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29.09.2005 General News

CJ identifies yardstick for constitutional rule

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Accra Sept 29, GNA - The Chief Justice, Mr George Kingsley Acquah on Thursday identified participatory democracy as a yardstick for determining the success of constitutional rule. "Understanding of the basic tenet of the Constitution, rights and obligations, duties and responsibilities coupled with the role of the electoral systems as well as governance institutions is paramount to multi-party democracy," he stated.

Mr Acquah, who was speaking at the national launch of the pocket-sized copies of the 1992 Constitution in Accra, urged Ghanaians to study the Constitution to know and exercise their civic rights, play their respective roles effectively to ensure that institutions of government adhered to their constitutional order. He said knowledge of such provisions played critical roles in consolidating the foundation of good governance and the rule of law that would promote the observance of democratic principles and practices to enhance growth of democracy.

The 190-page publication has a yellow cover with the national flag at the top left and bottom right corners and the Coats of Arms, symbol of State authority, at centre top. The Chief Justice noted: "Knowledge of the Constitution has important implications for developmental goals of the country. It plays a critical role in consolidating the foundations of good governance and the rule of law, thereby promoting the observance of democratic principles and practices and ultimately enhance the growth of constitutional democracy."

He said he was optimistic that the publication would make the Constitution more readily available for reference and study for people to know their rights and responsibilities under the law. Mr Laary Bimi, Chairman of the National Commission for Civic Education (NCCE), said in order for the Constitution to be a living document, there was the need for constitutional studies to form part of the curriculum in educational institutions.

He said the Constitution must also provide some security to the citizenry irrespective of their sect or origin and called on the Judiciary to create confidence in the judicial system. The Judiciary should set the agenda when opportunities presented themselves to interpret the constitutional provisions, he said. The NCCE Chairman expressed disappointment on the violation of human right laws especially in dealing with arrested criminals and called on the Judiciary to ensure the protection of human rights in the country.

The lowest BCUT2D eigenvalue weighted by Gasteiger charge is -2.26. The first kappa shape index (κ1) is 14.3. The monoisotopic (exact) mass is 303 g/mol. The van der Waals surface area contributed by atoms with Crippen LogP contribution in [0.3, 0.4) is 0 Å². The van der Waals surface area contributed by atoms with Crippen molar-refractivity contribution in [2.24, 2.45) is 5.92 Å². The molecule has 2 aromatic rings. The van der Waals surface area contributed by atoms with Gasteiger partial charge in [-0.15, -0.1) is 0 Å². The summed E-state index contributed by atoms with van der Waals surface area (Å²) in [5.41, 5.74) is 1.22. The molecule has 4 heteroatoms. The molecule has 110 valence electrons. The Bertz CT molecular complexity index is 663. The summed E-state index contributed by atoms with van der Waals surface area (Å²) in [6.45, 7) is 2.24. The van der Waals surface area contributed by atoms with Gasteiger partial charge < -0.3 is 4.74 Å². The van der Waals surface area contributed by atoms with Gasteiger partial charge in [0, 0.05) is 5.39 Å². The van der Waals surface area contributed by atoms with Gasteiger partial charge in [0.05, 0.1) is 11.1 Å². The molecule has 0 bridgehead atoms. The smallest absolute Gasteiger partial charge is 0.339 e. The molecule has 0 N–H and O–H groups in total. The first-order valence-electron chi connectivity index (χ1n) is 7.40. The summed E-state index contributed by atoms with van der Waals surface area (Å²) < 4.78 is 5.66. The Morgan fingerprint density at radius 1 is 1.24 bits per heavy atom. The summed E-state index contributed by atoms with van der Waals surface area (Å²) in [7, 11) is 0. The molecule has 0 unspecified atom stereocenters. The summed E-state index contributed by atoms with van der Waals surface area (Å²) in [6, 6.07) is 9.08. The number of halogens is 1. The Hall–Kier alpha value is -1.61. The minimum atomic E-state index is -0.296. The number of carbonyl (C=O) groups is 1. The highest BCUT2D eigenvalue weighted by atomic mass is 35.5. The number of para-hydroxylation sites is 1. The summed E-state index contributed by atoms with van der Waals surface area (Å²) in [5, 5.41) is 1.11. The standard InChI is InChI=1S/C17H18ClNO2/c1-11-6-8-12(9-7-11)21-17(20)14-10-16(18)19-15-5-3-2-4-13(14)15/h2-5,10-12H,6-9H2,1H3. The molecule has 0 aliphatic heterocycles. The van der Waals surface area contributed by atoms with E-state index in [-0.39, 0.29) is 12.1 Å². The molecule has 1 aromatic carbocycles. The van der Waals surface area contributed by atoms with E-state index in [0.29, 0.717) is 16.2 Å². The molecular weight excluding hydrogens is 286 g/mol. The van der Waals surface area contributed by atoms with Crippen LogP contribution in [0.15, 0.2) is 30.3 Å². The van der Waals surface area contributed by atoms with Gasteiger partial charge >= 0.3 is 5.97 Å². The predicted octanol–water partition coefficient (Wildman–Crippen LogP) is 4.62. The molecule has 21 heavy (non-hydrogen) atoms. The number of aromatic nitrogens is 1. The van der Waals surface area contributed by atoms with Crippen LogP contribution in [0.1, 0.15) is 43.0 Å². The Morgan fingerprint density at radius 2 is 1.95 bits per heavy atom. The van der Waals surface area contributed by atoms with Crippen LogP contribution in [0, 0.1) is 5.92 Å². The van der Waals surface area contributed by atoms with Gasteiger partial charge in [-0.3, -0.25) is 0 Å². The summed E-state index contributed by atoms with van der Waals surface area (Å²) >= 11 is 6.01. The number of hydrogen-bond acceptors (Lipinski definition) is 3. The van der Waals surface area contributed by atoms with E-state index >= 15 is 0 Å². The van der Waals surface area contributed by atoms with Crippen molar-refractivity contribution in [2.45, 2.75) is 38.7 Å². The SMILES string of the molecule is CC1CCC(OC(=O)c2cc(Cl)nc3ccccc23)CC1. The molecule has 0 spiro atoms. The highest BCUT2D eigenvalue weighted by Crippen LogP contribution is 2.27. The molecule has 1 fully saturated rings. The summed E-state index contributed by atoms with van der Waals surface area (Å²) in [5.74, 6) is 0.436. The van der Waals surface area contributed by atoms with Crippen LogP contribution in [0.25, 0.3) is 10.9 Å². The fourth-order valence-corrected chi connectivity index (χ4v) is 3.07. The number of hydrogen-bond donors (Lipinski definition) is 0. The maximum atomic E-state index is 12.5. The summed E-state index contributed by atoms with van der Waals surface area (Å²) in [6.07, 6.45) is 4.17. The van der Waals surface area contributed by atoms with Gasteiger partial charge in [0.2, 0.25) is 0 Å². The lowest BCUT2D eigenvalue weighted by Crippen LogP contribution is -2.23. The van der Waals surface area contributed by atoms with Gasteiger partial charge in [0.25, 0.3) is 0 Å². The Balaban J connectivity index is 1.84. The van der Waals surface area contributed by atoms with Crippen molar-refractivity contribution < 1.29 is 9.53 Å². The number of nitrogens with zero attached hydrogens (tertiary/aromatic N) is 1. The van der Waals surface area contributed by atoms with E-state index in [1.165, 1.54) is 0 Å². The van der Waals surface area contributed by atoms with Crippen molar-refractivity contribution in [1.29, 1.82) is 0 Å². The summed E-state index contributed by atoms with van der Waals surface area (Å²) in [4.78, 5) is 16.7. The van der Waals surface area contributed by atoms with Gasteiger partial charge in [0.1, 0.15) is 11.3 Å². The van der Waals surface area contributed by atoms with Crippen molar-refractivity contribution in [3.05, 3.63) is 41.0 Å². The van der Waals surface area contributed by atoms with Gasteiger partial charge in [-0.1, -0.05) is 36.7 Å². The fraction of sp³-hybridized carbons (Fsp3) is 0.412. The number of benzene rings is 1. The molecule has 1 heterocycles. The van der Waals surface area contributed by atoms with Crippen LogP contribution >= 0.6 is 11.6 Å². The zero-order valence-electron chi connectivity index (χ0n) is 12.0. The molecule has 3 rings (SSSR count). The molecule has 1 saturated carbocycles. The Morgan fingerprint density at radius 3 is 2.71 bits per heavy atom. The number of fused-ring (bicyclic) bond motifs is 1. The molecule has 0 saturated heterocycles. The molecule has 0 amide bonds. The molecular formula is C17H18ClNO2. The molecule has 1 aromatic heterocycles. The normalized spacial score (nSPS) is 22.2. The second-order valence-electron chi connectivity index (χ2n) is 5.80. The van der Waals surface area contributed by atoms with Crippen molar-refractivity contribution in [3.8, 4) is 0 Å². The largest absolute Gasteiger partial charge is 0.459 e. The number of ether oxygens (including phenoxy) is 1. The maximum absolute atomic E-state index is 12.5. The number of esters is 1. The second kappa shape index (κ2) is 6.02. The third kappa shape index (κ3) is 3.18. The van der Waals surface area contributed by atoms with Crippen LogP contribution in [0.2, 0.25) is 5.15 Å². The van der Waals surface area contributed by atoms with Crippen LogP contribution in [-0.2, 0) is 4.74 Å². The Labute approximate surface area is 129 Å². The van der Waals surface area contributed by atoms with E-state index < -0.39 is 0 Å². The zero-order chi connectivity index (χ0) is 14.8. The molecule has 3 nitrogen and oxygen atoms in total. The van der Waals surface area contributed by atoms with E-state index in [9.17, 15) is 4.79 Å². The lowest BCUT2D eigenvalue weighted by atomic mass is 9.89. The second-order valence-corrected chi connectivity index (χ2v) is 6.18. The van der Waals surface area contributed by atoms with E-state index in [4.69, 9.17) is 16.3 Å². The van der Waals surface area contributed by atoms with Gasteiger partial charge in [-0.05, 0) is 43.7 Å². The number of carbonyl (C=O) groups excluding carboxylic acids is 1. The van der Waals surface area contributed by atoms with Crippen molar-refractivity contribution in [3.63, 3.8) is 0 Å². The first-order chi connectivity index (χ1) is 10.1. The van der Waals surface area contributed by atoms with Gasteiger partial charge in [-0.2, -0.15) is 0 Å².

He called for more education on the Constitution and appealed to all business organisations to join in civic education. Mr Freddy Blay, First Deputy Speaker of Parliament, said the protection of the Constitution was not the responsibility of one arm of government, but the collective effort of all and, therefore, the need for collaboration to integrate the nation.

He said a country governed by a constitution had a future and could attract investment and the Constitution should, therefore, not be seen as a preserve for only Parliamentarians and Lawyers but all. All Shore Limited published the pocketsize Constitution with support from the Ministry of Justice, Attorney General's Department and NCCE.

In an interview with the Ghana News Agency Mr Goerge Odamtten, Chief Executive Officer of All Shore, said since the promulgation of the Fourth Republican Constitution about 13 years ago, individuals, institutions and Parliamentarians had at various times had problems with its interpretation.

He explained that Constitutional Experts had asserted that the 1992 Constitution had its letter of the law, spirit and language and must, therefore, be considered as a living organ capable of growth and development.

Mr Odamtten said nothing could be more injurious to the investment prospects of a country than an indictment that the country had no rule of law; that the contractual obligations were meaningless and unenforceable; that the basic law or constitution of the land provided no protection for private property rights or business interests or human rights generally and that the judiciary was inefficient, corrupt and unreliable.

He said there was an urgent need for every Ghanaian to study the Constitution to come to grips with its basic tenets and the intention of the framers.

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